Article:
It eventually became necessary to move the tennis courts. At this time another important development took place. Mr. James Stevens of his own accord suggested to the club that it build the new courts on ten of his lots. This was done and when Mr. Stevens died he provided that the club was to have use of this property for ten years after his death. In 1944 and 1945 his heirs, Bob, Harold, Elizabeth Pfanner and Louise Markgraf, deeded this property to the club. By action of the members of the Board of Directors of the club this property is to be known as the James A. Stevens Memorial Park. A suitable monument has been erected on this property on which is a bronze plaque — “James A. Stevens Memorial Park” in memory of James A. Stevens.
“At a meeting of the “Saunders Point Stuckups” held at Brother and Sister Pennington’s on October 22, 1915, with the following families present:
the Heads of each family Agreed to subscribe $10.00 per season for the following purpose: “They, and their families to become members of the “Saunders Point Field and Marine Club”.
We have tried, in a small way, to entertain and make the Vacation period a pleasant one for the young people on Saunders Point. On the last two Labor Days we had quite some Aquatic events and we feel that we would like to enlarge on same and have them more often starting, perhaps, on July 4th, so that we could have a longer season and get together oftener.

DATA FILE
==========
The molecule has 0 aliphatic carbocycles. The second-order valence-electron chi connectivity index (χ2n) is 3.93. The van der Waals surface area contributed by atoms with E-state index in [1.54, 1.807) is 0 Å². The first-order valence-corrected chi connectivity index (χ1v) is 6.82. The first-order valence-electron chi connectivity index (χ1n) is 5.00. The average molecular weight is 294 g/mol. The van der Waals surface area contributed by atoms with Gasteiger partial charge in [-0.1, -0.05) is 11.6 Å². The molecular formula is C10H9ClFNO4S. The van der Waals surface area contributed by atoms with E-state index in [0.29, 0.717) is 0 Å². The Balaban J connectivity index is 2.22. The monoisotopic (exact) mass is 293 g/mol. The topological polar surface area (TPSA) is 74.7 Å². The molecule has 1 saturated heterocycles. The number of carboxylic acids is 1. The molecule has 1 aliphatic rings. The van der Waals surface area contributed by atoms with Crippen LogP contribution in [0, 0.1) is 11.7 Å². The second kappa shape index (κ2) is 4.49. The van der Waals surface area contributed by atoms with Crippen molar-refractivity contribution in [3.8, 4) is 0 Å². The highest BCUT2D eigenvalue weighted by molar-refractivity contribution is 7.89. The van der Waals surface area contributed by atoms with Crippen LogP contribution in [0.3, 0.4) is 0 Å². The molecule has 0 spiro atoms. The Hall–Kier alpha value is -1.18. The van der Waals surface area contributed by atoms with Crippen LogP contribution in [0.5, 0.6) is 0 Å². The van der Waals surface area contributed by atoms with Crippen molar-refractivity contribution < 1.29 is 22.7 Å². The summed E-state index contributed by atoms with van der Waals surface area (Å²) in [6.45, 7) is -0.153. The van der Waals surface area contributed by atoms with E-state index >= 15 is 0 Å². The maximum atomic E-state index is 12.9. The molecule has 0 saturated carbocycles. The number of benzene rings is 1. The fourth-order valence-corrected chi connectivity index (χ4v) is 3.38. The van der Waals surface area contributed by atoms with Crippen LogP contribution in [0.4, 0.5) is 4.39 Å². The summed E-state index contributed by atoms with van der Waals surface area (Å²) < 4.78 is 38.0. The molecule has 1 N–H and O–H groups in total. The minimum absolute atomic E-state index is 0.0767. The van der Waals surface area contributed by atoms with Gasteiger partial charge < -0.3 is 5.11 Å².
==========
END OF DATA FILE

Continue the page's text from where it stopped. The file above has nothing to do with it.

It is proposed to use part of this first seasons subscription for a Tennis Court and various field games for our youngest set and from time to time to procure suitable prizes for our Marine and Field events. It has been suggested that the Sail Boat owners pay $10.00 per season and those not owning boats for racing purposes, pay $5.00 per season after the first season.
If the Tennis Courts prove popular, we hope to put in another one next year. There is no reason why our little Colony should not have even a better time than we have had, and run off a little series of games and Tennis Sets during the season. All members would be privileged to invite their friends to participate in our games and each family would feel an equal ownership and responsibility in our Courts, Races, Games, etc.
It was voted to send out this letter to the following families so that each would know just who is invited to become members of our Club. We are particularly fortunate in having an exceedingly congenial Colony and think that this list of names will be acceptable to all of us. The Saunders Family will be Honorary members of this Club, not subject to dues each season. It may work out that we can lower our rates of dues after the first season, if enough families subscribe this season of 1916 as there is always more expense at first in building Tennis Courts, etc.
Talk this over around your dinner table or fire-side at night, and may we all be spared to join each other for a rousing good season at Saunders Point this year.”
The Best Of Life Is Yet To Come